Layoffs, furloughs and group health insurance amid the coronavirus outbreak

By Jon Hyman

Mar. 24, 2020

The question I’ve received the most in the past week is the difference between a layoff and a furlough.

Both are reductions in force caused by economic conditions. There is one key difference.

  • layoff is a permanent job loss, usually with no expectation of recall to full-time employment.
  • furlough is a temporary and short-term reduction of one’s hours (in this case down to zero) with an expectation of a return to full-time employment.

One issue that keeps recurring is what happens to employees’ health insurance if they lose their jobs related to coronavirus-related job cuts.

Until last Friday, I’d have told you that there wasn’t much of a difference. A layoff always terminates an employee’s group health coverage. And because the Affordable Care Act speaks in terms of 30 hours per week for coverage, employees who drop under that threshold in a furlough would typically also lose their health insurance.

In my state, the Ohio Department of Insurance has come to employees’ rescue.

Effective March 20, employers no longer have to worry about employees’ group health insurance in choosing between layoffs and furloughs.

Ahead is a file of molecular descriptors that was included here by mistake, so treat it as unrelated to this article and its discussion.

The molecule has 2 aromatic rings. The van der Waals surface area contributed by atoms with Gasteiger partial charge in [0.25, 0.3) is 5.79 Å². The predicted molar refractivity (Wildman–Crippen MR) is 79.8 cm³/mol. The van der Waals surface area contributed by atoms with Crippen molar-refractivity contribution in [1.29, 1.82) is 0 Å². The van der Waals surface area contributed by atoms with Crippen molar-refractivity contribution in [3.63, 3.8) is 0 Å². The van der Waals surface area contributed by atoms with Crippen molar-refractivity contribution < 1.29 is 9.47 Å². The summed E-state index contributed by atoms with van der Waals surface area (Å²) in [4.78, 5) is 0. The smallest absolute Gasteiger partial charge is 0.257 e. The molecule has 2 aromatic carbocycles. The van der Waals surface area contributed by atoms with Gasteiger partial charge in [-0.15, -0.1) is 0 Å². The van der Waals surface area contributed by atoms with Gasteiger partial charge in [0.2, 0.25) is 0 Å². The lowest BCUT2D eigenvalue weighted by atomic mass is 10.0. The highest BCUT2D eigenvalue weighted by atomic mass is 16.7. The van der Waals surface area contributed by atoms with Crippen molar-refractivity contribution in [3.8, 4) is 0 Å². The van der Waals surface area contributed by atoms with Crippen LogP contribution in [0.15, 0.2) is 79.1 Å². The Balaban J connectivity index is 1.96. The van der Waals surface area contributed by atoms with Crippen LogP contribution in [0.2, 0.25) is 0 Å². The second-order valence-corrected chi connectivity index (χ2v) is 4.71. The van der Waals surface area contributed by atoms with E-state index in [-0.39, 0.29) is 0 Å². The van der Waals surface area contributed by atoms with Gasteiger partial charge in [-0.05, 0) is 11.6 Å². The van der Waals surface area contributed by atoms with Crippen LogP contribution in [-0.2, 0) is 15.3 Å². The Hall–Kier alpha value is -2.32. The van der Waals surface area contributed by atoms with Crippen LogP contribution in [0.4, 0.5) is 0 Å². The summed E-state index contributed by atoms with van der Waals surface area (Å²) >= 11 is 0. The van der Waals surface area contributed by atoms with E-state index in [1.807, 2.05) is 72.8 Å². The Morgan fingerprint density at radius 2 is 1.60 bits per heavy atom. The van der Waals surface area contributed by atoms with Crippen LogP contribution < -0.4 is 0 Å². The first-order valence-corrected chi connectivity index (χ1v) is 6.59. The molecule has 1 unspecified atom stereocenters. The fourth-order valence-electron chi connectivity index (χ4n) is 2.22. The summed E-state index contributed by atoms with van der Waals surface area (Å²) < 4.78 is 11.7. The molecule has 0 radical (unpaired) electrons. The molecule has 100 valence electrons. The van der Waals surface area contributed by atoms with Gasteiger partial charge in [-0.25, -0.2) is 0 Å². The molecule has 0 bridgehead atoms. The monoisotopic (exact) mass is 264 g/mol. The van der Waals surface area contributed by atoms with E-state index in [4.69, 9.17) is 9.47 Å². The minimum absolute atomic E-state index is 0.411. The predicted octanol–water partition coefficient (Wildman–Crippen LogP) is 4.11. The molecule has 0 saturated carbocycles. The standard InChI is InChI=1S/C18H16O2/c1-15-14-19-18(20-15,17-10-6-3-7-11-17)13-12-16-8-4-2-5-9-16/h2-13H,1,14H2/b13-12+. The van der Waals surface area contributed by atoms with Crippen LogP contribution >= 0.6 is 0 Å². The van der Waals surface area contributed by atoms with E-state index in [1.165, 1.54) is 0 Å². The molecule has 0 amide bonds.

ODI Bulletin 2020-03 [pdf] makes several key coronavirus-related changes to employee group health coverage.

Relating to furloughed employees:

  • Insurers must permit employers to continue covering employees under group policies even if the employee would otherwise become ineligible because of a decrease in hours worked per week.
  • Insurers are required to permit employers to continue providing coverage to employees under group policies regardless of any “actively at work” or other similar eligibility requirements in the policy.
  • Insurers are prohibited from increasing premiums based on a group’s decreased enrollment or participation related to coronavirus.
The other key changes are:
  • Insurers must give their insureds the option of deferring their premium payments interest-free for up to 60 days from each due date.
  • Eligible employees are able to elect COBRA coverage as long as one person remains actively employed.
  • There is a special enrollment period for employees who lose coverage to purchase plans on the federal exchange.
These issues are evolving daily. For all of your updates on how this crisis is continuing to impact the workplace, bookmark, the Coronavirus Law Blog, or subscribe via RSS or email.
Jon Hyman is a partner in the Employment & Labor practice at Wickens Herzer Panza. Contact Hyman at

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